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hence
(
)=
m
f ,1
f
dP ,
(4)
Ω
for any measurable f :
Ω [
0, 1
]
.
Now take our attention to the second term m
(
0, f
+
g
)
in the right side of the equality (1). First
define M :
S→ [
0, 1
]
by the formula
M
(
A
)=
m
(
0, 1
χ A )
.
As before it is possible to prove that M is a measure. Of course,
(Ω)=
(
)= α ∈ [
]
M
m
0, 0
0, 1
.
S→ [
]
Define Q :
0, 1
by the formula
m
(
0, 1
χ A
)= α
Q
(
A
)
.
As before, it is possible to prove
(
)= α
m
0, 1
f
fdQ ,
Ω
for any f :
Ω [
0, 1
]
measurable, or
(
)= α
Ω (
)
m
0, h
1
h
dQ ,
(5)
for any h :
Ω [
0, 1
]
,
S
-measurable. Combining (1), (4), and (5) we obtain
m
(
A
)=
m
(( μ A ,
ν A )=
m
(( μ A ,1
μ A )) +
m
((
0,
μ A + ν A ))
=
Ω μ A dP
+ α (
Ω ( μ A
+ ν A
)
)
1
dQ
.
A simple consequence of the representation theorem is the following property of the mapping
P
α
Q :
S→
R .
Proposition 2.2.
S→ [
]
α
Let P , Q :
0, 1
be the probabilities mentioned in Theorem 2.1,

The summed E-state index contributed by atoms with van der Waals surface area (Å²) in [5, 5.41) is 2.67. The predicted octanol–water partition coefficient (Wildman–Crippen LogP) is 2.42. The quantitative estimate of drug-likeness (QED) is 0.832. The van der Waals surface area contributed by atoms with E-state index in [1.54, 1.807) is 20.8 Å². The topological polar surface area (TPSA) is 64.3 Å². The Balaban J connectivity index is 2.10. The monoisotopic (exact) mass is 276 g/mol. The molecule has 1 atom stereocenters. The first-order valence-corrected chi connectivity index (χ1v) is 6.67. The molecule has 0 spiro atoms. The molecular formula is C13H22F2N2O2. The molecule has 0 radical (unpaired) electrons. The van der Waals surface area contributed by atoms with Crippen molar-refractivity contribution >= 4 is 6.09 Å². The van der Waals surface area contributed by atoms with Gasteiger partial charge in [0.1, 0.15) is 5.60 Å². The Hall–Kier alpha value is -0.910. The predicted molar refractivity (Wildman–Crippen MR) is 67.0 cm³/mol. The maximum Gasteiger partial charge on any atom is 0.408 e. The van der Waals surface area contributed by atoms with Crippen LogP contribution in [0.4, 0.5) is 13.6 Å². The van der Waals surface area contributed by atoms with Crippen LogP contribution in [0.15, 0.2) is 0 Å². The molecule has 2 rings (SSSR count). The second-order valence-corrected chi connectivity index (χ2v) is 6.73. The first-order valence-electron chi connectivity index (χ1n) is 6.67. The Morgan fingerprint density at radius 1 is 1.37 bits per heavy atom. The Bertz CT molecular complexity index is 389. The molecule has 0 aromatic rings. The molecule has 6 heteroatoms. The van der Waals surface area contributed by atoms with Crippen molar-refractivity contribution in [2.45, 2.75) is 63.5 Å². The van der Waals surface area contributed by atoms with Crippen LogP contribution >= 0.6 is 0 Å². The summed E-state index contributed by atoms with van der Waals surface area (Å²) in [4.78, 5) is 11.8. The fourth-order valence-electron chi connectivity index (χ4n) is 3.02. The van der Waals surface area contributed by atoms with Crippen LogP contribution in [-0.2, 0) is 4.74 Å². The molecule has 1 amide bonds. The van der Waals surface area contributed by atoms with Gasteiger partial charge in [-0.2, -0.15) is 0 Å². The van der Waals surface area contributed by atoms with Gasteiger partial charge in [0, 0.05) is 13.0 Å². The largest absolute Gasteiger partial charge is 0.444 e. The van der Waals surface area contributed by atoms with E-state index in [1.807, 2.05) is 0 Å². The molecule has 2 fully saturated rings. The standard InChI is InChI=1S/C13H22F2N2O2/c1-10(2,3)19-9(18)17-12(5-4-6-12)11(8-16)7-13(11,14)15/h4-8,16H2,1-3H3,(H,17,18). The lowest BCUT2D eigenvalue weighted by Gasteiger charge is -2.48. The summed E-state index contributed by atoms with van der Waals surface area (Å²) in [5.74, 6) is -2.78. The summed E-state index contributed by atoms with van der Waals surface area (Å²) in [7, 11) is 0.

is the
corresponding constant. Then
(
) − α
(
)
P
A
Q
A
0
for any A
∈S
.
Proof. Put B
=(
0, 0
)
, C
=( χ A ,0
)
. Then B
C , hence m
(
0, 0
)
m
( χ A ,0
)
. Therefore
α =
m
(
0, 0
)
m
( χ A ,0
)=
P
(
A
)+ α (
1
Q
(
A
))
.
Theorem 1.1 is an embedding theorem stating that every IF-events algebra
F
can be embedded
to an d MV-algebra
M
. Now we shall prove that any state m :
F→ [
0, 1
]
can be extended to a
state m :
M→ [
0, 1
]
([63]).
Theorem 2.2.
Let
M⊃F
be the MV-al ge bra constructed in Theorem 1.1. Then every state
F→ [
]
M→ [
]
m :
0, 1
can be extended to a state m :
0, 1
.
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